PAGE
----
By Dave Flaherty/The Oshawa Express
Oshawa may take another kick at the can to expand the city’s rental housing licensing system beyond the borders of Durham College and Ontario Tech University.
The city’s corporate services committee has directed staff to prepare a report on the possibility of growing the Residential Rental Housing Licensing (RRHL) system.
The committee supported the motion brought forth by Ward 2 city councillor Jane Hurst during the most recent meeting.
The current RRHL system only exists in the areas surrounding the campuses of Durham College and Ontario Tech University.
The system was put in place in 2008 and requires landlords to maintain their premises in accordance with provincial fire, building and electrical codes, along with adhering to city bylaws related to property standards and zoning.
Speaking to The Oshawa Express, Hurst said while she appreciates the “safety and security” of students, she believes it should extend across the city.
“I think it is also our responsibility to look after the same concerns regarding residents of Oshawa…,” she said. “What’s so different? Shouldn’t they be afforded the same degree of care?”
Hurst noted there are many renters, including seniors on fixed incomes and those with disabilities, who face issues on a daily basis.
“You can’t sweep these issues under the rug, and we’re all aware of the demands on housing, and the need for affordable housing,” she said.
Christeen Thornton, a member of advocacy group Direction Intervention For Everyone (DIRE), spoke in support of expanding the system at the committee meeting.
She said there are many “vulnerable” people who are renters, and the city must take a “proactive approach” to assist them.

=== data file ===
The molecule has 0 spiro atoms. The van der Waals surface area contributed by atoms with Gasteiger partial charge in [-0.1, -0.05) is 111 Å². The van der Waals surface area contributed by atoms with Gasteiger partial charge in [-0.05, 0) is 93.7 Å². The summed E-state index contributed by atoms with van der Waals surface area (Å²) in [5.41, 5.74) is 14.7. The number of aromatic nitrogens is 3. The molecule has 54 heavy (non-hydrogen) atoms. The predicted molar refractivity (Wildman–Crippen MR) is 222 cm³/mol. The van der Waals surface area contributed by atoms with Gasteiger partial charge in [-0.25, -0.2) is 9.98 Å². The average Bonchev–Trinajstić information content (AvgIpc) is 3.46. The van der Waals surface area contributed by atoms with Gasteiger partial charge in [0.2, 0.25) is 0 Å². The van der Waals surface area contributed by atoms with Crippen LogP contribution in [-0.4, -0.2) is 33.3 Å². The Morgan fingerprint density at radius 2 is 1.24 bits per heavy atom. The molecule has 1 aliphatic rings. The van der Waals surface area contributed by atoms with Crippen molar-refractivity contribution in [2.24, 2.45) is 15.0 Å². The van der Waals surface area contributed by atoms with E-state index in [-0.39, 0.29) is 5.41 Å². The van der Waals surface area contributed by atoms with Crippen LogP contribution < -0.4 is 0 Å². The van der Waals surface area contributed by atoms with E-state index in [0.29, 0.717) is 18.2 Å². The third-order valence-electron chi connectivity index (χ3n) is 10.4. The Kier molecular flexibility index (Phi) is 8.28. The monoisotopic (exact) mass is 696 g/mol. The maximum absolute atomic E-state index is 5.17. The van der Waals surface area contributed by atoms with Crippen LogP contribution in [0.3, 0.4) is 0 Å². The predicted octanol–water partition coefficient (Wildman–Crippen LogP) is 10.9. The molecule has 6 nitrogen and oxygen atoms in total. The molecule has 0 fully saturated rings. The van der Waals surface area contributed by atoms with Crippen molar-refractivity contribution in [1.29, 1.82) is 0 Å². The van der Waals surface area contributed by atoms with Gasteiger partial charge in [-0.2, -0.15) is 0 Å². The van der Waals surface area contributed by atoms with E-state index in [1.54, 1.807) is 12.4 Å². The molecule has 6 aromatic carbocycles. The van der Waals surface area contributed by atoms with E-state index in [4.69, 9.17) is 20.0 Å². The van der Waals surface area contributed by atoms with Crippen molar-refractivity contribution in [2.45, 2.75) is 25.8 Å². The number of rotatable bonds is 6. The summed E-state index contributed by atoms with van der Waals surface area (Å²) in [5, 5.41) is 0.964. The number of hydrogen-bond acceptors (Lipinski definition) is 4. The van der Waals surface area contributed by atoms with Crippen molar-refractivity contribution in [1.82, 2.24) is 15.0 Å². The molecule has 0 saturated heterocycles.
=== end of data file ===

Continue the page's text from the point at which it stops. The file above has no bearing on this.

“I’m thinking we can take the existing parameters and expand it,” she said.
However, this is not the first time efforts have been made to expand the program.
In fact, Thornton approached the last city council with the same idea in 2017.
During the 2018 budget deliberations, council considered adding $300,000 in the operating budget to hire a consultant to look into possibly giving the RRHL system more outreach.
But that idea was pushed aside in favour of a project similar to what council ran in 2017 that saw staff proactively inspect a trio of problematic apartments in order to identify issues with property standards and fire code violations.
At that time, Thornton called the decision “grossly negligent.”
The committee passed a few other resolutions on the matter.
Ward 5 city and regional councillor Brian Nicholson would like to see the city create a direct line of communication for tenants.
“Tenant inquiries take far more dedicated time than a pot hole or a tree down in the road,” he said.
His local ward counterpart John Gray worried the city would be setting up “a second Service Oshawa” just for tenant inquiries.
Gray also wanted to make sure support would be provided for landlords as well.
“There are problems on the other side of the equation as well,” he said.
Ward 4 city councillor Derek Giberson spoke on the possibility of the city creating a tenant’s bill of rights to be posted in all rental units.
“One of things I’ve discovered in just the first year on council is a lot of the issues that come, up particularly for tenants… [are issues such as safety or problems with other tenants],” he said.
Giberson noted many renters don’t know where to look for support or resources available to them because they don’t even know they are there.
Mayor Dan Carter said such a bill of rights would need to be “clear and concise” because tenant-landlord disputes are for the most part under provincial jurisdiction.
“I don’t want it to be a case where people are told they have the rights and [then find out they] have to go through the rental tribunal,” Carter said.
Hurst suggested it would be beneficial to review what standards other municipalities have.
“We don’t have to reinvent the wheel,” she said.